3. ^ Fragaszy D.; Izar P.; Visalberghi E.; Ottoni E. B.; Gomes, de Oliveira M. (2004). "Wild Capuchin Monkeys (Cebus libidinosus) Use Anvils and Stone Pounding Tools". American Journal of Primatology. 64 (4): 359–366. doi:10.1002/ajp.20085. PMID 15580579.
  4. ^ Falótico, Tiago; Siqueira, José O.; Ottoni, Eduardo B. (December 2017). "Digging up food: excavation stone tool use by wild capuchin monkeys". Scientific Reports. 7 (1): 6278. doi:10.1038/s41598-017-06541-0. PMC 5524703. PMID 28740211.
  5. ^ Falótico, Tiago; Ottoni, Eduardo B. (October 2014). "Sexual bias in probe tool manufacture and use by wild bearded capuchin monkeys". Behavioural Processes. 108: 117–122. doi:10.1016/j.beproc.2014.09.036. PMID 25446625.
  6. ^ Falótico, Tiago; Bueno, Carolina Q.; Ottoni, Eduardo B. (5 March 2021). "Ontogeny and sex differences in object manipulation and probe tool use by wild tufted capuchin monkeys ( Sapajus libidinosus )". American Journal of Primatology. 83 (5): e23251. doi:10.1002/ajp.23251. PMID 33666265.
  7. ^ Falótico, Tiago; Ottoni, Eduardo B. (21 November 2013). "Stone Throwing as a Sexual Display in Wild Female Bearded Capuchin Monkeys, Sapajus libidinosus". PLOS ONE. 8 (11): e79535. doi:10.1371/journal.pone.0079535. PMC 3836890. PMID 24278147.
  8. ^ Moura, Antonio Christian de A. (2007). "Stone Banging by Wild Capuchin Monkeys: An Unusual Auditory Display". Folia Primatologica. 78 (1): 36–45. doi:10.1159/000095684. PMID 17170555.
  9. ^ Proffitt, Tomos; Luncz, Lydia V.; Falótico, Tiago; Ottoni, Eduardo B.; de la Torre, Ignacio; Haslam, Michael (November 2016). "Wild monkeys flake stone tools" (PDF). Nature. 539 (7627): 85–88. doi:10.1038/nature20112. PMID 27760117.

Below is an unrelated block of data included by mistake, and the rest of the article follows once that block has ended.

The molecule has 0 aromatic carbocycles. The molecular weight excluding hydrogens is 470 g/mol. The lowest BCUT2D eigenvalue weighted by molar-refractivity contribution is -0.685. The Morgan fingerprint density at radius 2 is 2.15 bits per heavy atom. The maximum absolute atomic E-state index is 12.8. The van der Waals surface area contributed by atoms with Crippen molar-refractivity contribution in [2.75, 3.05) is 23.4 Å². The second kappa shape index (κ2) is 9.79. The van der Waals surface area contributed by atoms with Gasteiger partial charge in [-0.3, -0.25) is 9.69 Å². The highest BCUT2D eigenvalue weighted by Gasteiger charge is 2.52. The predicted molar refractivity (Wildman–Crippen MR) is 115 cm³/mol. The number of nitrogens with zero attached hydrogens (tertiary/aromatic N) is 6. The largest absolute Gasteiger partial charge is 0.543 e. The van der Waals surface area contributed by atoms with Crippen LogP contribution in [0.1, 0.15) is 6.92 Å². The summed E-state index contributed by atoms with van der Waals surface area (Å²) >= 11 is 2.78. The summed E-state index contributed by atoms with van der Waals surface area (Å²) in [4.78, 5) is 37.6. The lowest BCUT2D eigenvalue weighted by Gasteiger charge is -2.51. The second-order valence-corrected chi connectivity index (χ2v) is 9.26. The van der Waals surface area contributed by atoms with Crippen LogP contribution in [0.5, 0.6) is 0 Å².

10. ^ Falótico, Tiago; Proffitt, Tomos; Ottoni, Eduardo B.; Staff, Richard A.; Haslam, Michael (July 2019). "Three thousand years of wild capuchin stone tool use" (PDF). Nature Ecology & Evolution. 3 (7): 1034–1038. doi:10.1038/s41559-019-0904-4. PMID 31235926.
  11. ^ "Brazil's Cerrado". Mutant Planet. 11 August 2012. Science Channel.
  12. ^ Wallace, R.B. (2015). "Sapajus cay". IUCN Red List of Threatened Species. 2015: e.T136366A70612036. doi:10.2305/IUCN.UK.2015-1.RLTS.T136366A70612036.en.
  13. ^ Groves, C. (2001). Primate Taxonomy. Smithsonian Institution Press. ISBN 1-56098-872-X
  14. ^ Fragaszy D., Visalberghi E., & Fedigan, L. (2004). The complete capuchin. Cambridge University Press. ISBN 0-521-66116-1
  15. ^ Rylands, A.B.; Boubli, J.-P.; Mittermeier, R.A.; Wallace, R.B.; Ceballos-Mago, N. (2015). "Sapajus apella". IUCN Red List of Threatened Species. 2015: e.T39949A70610943. doi:10.2305/IUCN.UK.2015-1.RLTS.T39949A70610943.en.
  16. ^ Lynch Alfaro, J.W.; et al. (2011). "Explosive Pleistocene range expansion leads to widespread Amazonian sympatry between robust and gracile capuchin monkeys" (PDF). Journal of Biogeography. 39 (2): 272–288. doi:10.1111/j.1365-2699.2011.02609.x. Archived from the original (PDF) on 26 February 2015.
  17. ^ Lynch Alfaro, J.W.; Silva, j. & Rylands, A.B. (2012). "How Different Are Robust and Gracile Capuchin Monkeys? An Argument for the Use of Sapajus and Cebus". American Journal of Primatology. 74 (4): 1–14. doi:10.1002/ajp.22007. PMID 22328205.